Lebanon's army soldiers hold their guns while securing an area, where clashes between the army and Sunni Muslim gunmen took place, in Beirut on Oct. 22, 2012 REUTERS

Soldiers in armored vehicles were deployed in Lebanese capital Beirut and northern city of Tripoli Tuesday as domestic tensions flared over the killing of top Lebanese security official Maj. Gen. Wissam al-Hassan in a car bomb explosion in Beirut Friday.

At least seven people were killed and dozens wounded in sectarian clashes between the factions supporting and against the Syrian regime in Beirut and Tripoli Monday, heightening fears of a spillover of the Syrian civil war into the neighboring nations.

U.S. State Department Deputy Spokesperson Mark C. Toner Monday expressed concern over the situation in Lebanon saying Washington had been warning about the possibility of a spillover effect from the conflict in Syria.

“There is going to be an FBI team headed to Lebanon to help with them with their investigation, but we’ll certainly wait for the results" of the investigation before offering assistance, Toner said during a press briefing.

However, he stopped short of calling the present crisis in Lebanon a spillover, saying the Obama administration will wait for the outcome of the FBI investigation.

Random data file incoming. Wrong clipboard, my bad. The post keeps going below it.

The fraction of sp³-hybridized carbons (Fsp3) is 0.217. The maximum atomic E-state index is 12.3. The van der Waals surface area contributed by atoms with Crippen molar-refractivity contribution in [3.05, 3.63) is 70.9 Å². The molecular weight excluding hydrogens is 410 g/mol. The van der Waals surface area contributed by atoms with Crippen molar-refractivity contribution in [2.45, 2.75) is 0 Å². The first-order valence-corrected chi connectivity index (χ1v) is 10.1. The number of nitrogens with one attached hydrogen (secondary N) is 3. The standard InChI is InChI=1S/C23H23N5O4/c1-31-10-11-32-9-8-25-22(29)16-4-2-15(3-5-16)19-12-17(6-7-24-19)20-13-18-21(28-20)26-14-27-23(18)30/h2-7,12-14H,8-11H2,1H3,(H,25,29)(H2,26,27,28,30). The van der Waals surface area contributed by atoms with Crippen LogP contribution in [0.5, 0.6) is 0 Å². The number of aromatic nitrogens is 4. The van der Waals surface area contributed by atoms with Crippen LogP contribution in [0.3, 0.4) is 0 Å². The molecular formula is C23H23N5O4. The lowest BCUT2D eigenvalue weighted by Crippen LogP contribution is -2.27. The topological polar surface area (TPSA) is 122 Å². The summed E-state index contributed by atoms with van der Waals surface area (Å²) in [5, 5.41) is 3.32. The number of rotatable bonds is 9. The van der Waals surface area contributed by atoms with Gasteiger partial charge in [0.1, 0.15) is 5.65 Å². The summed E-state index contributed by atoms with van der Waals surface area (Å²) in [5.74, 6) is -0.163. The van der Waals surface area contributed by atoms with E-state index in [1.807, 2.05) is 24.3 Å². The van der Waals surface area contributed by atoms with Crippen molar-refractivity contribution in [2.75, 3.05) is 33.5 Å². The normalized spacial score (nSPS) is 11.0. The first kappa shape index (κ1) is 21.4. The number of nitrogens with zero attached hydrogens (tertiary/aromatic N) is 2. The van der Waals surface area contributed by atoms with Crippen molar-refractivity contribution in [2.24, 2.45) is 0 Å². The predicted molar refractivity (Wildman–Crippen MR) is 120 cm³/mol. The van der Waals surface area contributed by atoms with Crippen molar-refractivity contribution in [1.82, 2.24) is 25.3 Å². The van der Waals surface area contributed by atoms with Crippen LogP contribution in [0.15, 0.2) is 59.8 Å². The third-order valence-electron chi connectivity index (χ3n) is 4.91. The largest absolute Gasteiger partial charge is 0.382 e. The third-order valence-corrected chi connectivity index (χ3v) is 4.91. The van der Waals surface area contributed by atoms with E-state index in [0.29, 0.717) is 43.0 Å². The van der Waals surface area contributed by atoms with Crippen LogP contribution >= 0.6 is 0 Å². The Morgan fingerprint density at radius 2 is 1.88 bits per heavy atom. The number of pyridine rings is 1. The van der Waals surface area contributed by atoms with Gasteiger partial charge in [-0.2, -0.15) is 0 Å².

When asked about the reports that the U.S., France and Britain had encouraged Lebanese Prime Minister Najib Mikati to stay in charge, Toner said U.S. Secretary of State Hillary Clinton in a phone call to Mikati Sunday stressed on Washington’s support for Lebanon’s sovereignty.

Lebanese opposition have called for the government, dominated by Hezbollah — Syria’s chief Lebanese ally — to step down, following the bombing that killed al-Hassan, a close friend of anti-Syrian leader Saad al-Hariri.

In a meeting Monday with Lebanon’s President Michel Sleiman, a senior U.N. official and representatives of the five permanent members of the U.N. Security Council expressed their support for the Lebanese government.

“In their statement, Council members underlined their determination that the perpetrators and sponsors of this terrorist act should be brought to justice, and their unequivocal condemnation of any attempt to destabilize Lebanon through political assassination and expressed their determination to support the Government of Lebanon to put an end once and for all to impunity in Lebanon,” a news statement issued by the U.N. Special Coordinator for Lebanon, Derek Plumbly, said.

U.N. Secretary-General Ban Ki-moon spoke with Mikati and Sleiman over the weekend to express his outrage over Friday’s bombing and expressed solidarity with the country's people. “He also commended how the matter how been dealt with by its leadership,” a U.N. statement said.